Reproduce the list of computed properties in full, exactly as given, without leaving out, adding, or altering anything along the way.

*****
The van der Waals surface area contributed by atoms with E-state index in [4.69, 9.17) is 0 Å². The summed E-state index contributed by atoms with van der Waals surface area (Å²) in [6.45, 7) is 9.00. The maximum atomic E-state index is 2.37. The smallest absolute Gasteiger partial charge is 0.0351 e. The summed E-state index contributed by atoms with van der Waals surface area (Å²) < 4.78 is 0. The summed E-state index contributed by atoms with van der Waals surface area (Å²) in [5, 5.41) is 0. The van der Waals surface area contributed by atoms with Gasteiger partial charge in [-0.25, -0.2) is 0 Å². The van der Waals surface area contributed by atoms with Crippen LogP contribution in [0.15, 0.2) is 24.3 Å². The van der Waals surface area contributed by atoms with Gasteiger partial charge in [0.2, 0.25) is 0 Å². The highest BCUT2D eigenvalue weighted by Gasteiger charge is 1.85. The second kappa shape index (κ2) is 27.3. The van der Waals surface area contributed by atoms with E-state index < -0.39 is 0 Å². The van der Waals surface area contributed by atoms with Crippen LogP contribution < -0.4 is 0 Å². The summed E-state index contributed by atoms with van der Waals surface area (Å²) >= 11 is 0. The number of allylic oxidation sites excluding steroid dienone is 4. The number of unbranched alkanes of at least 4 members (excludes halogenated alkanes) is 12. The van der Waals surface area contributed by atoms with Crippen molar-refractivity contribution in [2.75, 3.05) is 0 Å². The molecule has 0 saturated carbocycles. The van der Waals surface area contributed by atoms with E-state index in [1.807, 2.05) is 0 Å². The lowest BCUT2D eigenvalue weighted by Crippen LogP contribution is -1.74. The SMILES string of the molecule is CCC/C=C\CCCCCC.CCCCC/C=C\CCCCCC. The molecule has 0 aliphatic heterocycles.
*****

The van der Waals surface area contributed by atoms with E-state index in [4.69, 9.17) is 0 Å². The summed E-state index contributed by atoms with van der Waals surface area (Å²) in [6.45, 7) is 9.00. The maximum atomic E-state index is 2.37. The smallest absolute Gasteiger partial charge is 0.0351 e. The summed E-state index contributed by atoms with van der Waals surface area (Å²) < 4.78 is 0. The summed E-state index contributed by atoms with van der Waals surface area (Å²) in [5, 5.41) is 0. The van der Waals surface area contributed by atoms with Gasteiger partial charge in [-0.25, -0.2) is 0 Å². The van der Waals surface area contributed by atoms with Crippen LogP contribution in [0.15, 0.2) is 24.3 Å². The van der Waals surface area contributed by atoms with Gasteiger partial charge in [0.2, 0.25) is 0 Å². The highest BCUT2D eigenvalue weighted by Gasteiger charge is 1.85. The second kappa shape index (κ2) is 27.3. The van der Waals surface area contributed by atoms with E-state index < -0.39 is 0 Å². The van der Waals surface area contributed by atoms with Crippen LogP contribution < -0.4 is 0 Å². The summed E-state index contributed by atoms with van der Waals surface area (Å²) >= 11 is 0. The number of allylic oxidation sites excluding steroid dienone is 4. The number of unbranched alkanes of at least 4 members (excludes halogenated alkanes) is 12. The van der Waals surface area contributed by atoms with Crippen molar-refractivity contribution in [2.75, 3.05) is 0 Å². The molecule has 0 saturated carbocycles. The van der Waals surface area contributed by atoms with E-state index in [1.807, 2.05) is 0 Å². The lowest BCUT2D eigenvalue weighted by Crippen LogP contribution is -1.74. The SMILES string of the molecule is CCC/C=C\CCCCCC.CCCCC/C=C\CCCCCC. The molecule has 0 aliphatic heterocycles.